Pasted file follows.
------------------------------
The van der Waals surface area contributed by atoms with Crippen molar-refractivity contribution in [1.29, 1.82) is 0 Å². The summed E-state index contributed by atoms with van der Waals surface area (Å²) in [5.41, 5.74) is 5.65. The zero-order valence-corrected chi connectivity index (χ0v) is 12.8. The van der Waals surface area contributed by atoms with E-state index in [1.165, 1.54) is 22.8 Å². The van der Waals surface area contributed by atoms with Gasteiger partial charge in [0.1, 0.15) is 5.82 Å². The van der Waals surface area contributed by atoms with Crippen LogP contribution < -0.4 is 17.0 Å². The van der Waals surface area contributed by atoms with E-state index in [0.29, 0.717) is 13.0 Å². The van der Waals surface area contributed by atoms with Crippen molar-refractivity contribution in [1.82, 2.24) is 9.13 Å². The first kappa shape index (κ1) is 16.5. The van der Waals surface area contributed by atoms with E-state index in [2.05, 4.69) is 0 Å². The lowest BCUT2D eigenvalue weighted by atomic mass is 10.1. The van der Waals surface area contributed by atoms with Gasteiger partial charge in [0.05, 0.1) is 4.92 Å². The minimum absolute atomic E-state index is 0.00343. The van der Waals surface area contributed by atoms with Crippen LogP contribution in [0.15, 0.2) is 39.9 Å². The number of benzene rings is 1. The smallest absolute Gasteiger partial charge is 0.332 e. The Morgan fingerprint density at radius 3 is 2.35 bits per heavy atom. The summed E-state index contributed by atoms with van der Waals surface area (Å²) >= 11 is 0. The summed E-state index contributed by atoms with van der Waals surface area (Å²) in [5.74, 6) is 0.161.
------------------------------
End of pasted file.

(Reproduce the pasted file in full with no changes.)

The van der Waals surface area contributed by atoms with Crippen molar-refractivity contribution in [1.29, 1.82) is 0 Å². The summed E-state index contributed by atoms with van der Waals surface area (Å²) in [5.41, 5.74) is 5.65. The zero-order valence-corrected chi connectivity index (χ0v) is 12.8. The van der Waals surface area contributed by atoms with E-state index in [1.165, 1.54) is 22.8 Å². The van der Waals surface area contributed by atoms with Gasteiger partial charge in [0.1, 0.15) is 5.82 Å². The van der Waals surface area contributed by atoms with Crippen LogP contribution < -0.4 is 17.0 Å². The van der Waals surface area contributed by atoms with E-state index in [0.29, 0.717) is 13.0 Å². The van der Waals surface area contributed by atoms with Crippen molar-refractivity contribution in [1.82, 2.24) is 9.13 Å². The first kappa shape index (κ1) is 16.5. The van der Waals surface area contributed by atoms with E-state index in [2.05, 4.69) is 0 Å². The lowest BCUT2D eigenvalue weighted by atomic mass is 10.1. The van der Waals surface area contributed by atoms with Gasteiger partial charge in [0.05, 0.1) is 4.92 Å². The minimum absolute atomic E-state index is 0.00343. The van der Waals surface area contributed by atoms with Crippen LogP contribution in [0.15, 0.2) is 39.9 Å². The number of benzene rings is 1. The smallest absolute Gasteiger partial charge is 0.332 e. The Morgan fingerprint density at radius 3 is 2.35 bits per heavy atom. The summed E-state index contributed by atoms with van der Waals surface area (Å²) >= 11 is 0. The summed E-state index contributed by atoms with van der Waals surface area (Å²) in [5.74, 6) is 0.161.